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The Impact Of Tariffs On Mexico


The White House slapped steep tariffs on steel and aluminium this week against some of America's allies, including the European Union, Canada and Mexico. This could have serious implications for Mexican-American relations, which have already been strained amid the Trump administration. We're joined now by Latin American expert Shannon O'Neil of the Council on Foreign Relations. Thanks so much for being with us.

SHANNON O'NEIL: My pleasure.

SIMON: What kind of impact could these tariffs - 25 percent on Mexican steel, we understand - have on Mexico?

O'NEIL: Well, the actual impact of these tariffs isn't going to be huge. The amount of steel that Mexico sends the United States is about $3 billion a year. But that's just a small fraction of the $300 billion that comes north to the United States in terms of overall exports. But it's really that we're changing the way that we relate to Mexico in this commercial space. And so for the last almost 25 years, Mexico, the United States and Canada have had a free trade association where there were no tariffs on goods going back and forth. So this is a change in the way that we are going to relate to what has been one of our strongest commercial partners.

SIMON: So it was a smooth relationship, and now it's not - is you're suggesting.

O'NEIL: Well, we - as we all know with NAFTA, there have been disputes here and there on various things. But the idea was - and really the reality has been - that we would settle that within the NAFTA framework and that tariffs were not part of this overall way of working together or the way of interacting with each other. And now the Trump administration looks to be changing that.

SIMON: Yeah. Is there some leverage that Mexico has in this relationship that would help them maybe sharpen the mind of the Trump administration on the cost of tariffs?

O'NEIL: Well, Mexico, on the surface - it's a much smaller economy. And it's an economy that's very dependent on the United States. Trade is a big part of their economic engine. And almost all of it comes from the United States. But interestingly, they do have some leverage. And they have been very sophisticated in using it. Almost a decade ago, in a dispute, they put some tariffs on U.S. goods. And they were very targeted in what they did. And they're doing that strategy again. So they announced yesterday, in the wake of these tariffs, that they would put retaliatory tariffs not really on steel but on things like apples and cheese and pork and cranberries and lamps, which are made primarily in Ohio and Pennsylvania - all sorts of things that are targeting particular congressional districts with high-level Republicans and with many Trump supporters.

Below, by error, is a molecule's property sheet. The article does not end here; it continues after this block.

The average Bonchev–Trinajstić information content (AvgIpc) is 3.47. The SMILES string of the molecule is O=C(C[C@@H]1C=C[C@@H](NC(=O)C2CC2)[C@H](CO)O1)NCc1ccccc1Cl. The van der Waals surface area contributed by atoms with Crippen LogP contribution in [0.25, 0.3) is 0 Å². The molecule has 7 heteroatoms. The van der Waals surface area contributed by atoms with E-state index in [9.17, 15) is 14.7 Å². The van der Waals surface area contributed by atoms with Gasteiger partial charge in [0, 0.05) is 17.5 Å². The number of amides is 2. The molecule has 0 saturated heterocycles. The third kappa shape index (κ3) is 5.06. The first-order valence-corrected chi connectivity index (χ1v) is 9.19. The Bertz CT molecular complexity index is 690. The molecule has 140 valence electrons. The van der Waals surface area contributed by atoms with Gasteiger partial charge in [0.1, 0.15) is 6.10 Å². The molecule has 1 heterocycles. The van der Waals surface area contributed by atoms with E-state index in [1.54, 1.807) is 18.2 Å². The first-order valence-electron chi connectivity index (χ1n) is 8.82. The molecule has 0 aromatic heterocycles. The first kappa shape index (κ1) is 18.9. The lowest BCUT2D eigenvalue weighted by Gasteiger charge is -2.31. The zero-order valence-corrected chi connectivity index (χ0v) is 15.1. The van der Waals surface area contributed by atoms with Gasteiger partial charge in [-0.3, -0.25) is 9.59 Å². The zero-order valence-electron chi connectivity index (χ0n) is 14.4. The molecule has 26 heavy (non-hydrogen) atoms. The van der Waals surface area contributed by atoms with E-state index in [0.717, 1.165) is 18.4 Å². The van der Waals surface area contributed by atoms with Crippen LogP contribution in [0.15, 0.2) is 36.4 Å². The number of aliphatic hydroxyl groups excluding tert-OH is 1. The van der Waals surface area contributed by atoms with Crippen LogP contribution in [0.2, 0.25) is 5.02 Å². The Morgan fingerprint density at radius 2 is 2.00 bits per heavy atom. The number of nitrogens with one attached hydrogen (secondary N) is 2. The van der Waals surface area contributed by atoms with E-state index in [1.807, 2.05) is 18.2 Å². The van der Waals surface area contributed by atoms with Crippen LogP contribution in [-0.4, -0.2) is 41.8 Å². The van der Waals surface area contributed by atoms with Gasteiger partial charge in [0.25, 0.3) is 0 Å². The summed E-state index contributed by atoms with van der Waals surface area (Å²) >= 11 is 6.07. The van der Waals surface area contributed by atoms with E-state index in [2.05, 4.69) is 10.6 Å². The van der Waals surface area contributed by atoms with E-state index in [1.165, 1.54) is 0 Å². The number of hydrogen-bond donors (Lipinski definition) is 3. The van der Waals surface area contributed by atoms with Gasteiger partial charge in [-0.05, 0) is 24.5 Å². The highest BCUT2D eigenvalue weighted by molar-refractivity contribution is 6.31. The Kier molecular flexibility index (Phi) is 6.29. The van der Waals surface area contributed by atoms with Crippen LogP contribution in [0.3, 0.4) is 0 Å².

SIMON: That's a very targeted strategy.

O'NEIL: It is, indeed.

SIMON: Is it possible that the tariffs could wind up making Mexico a more attractive place to actually produce goods?

O'NEIL: Well, it will be interesting if Mexico - if this is just a glimpse, and these get resolved, or if this is a longer-term strategy, that these stay in place and perhaps others as well. And if that happens - and I do think Mexico will start looking more broadly in the world - they have trade agreements with the EU, with Canada and with many other nations, which the United States doesn't have as broad a base. And they could actually become more competitive in making things because steel prices, aluminum prices, other things will likely rise in the United States if it's the only domestic production. And Mexico may be more competitive in those goods here and in the United States but also globally.

SIMON: Shannon O'Neil of the Council on Foreign Relations, thanks so much for being with us.

O'NEIL: Thank you. Transcript provided by NPR, Copyright NPR.